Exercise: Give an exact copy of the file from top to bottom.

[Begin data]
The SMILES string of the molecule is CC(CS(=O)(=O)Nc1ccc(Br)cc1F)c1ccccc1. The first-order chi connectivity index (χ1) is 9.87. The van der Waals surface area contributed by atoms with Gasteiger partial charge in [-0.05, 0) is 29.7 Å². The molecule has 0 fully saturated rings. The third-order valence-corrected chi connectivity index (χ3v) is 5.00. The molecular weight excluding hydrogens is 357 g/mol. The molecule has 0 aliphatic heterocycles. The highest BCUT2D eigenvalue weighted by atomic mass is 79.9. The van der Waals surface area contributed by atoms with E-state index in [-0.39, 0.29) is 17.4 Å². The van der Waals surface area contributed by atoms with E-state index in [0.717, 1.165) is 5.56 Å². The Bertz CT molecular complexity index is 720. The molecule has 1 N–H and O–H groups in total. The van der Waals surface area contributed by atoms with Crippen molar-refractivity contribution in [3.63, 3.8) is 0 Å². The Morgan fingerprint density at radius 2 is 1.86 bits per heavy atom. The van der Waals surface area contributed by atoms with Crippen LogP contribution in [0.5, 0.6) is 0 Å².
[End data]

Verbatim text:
The SMILES string of the molecule is CC(CS(=O)(=O)Nc1ccc(Br)cc1F)c1ccccc1. The first-order chi connectivity index (χ1) is 9.87. The van der Waals surface area contributed by atoms with Gasteiger partial charge in [-0.05, 0) is 29.7 Å². The molecule has 0 fully saturated rings. The third-order valence-corrected chi connectivity index (χ3v) is 5.00. The molecular weight excluding hydrogens is 357 g/mol. The molecule has 0 aliphatic heterocycles. The highest BCUT2D eigenvalue weighted by atomic mass is 79.9. The van der Waals surface area contributed by atoms with E-state index in [-0.39, 0.29) is 17.4 Å². The van der Waals surface area contributed by atoms with E-state index in [0.717, 1.165) is 5.56 Å². The Bertz CT molecular complexity index is 720. The molecule has 1 N–H and O–H groups in total. The van der Waals surface area contributed by atoms with Crippen molar-refractivity contribution in [3.63, 3.8) is 0 Å². The Morgan fingerprint density at radius 2 is 1.86 bits per heavy atom. The van der Waals surface area contributed by atoms with Crippen LogP contribution in [0.5, 0.6) is 0 Å².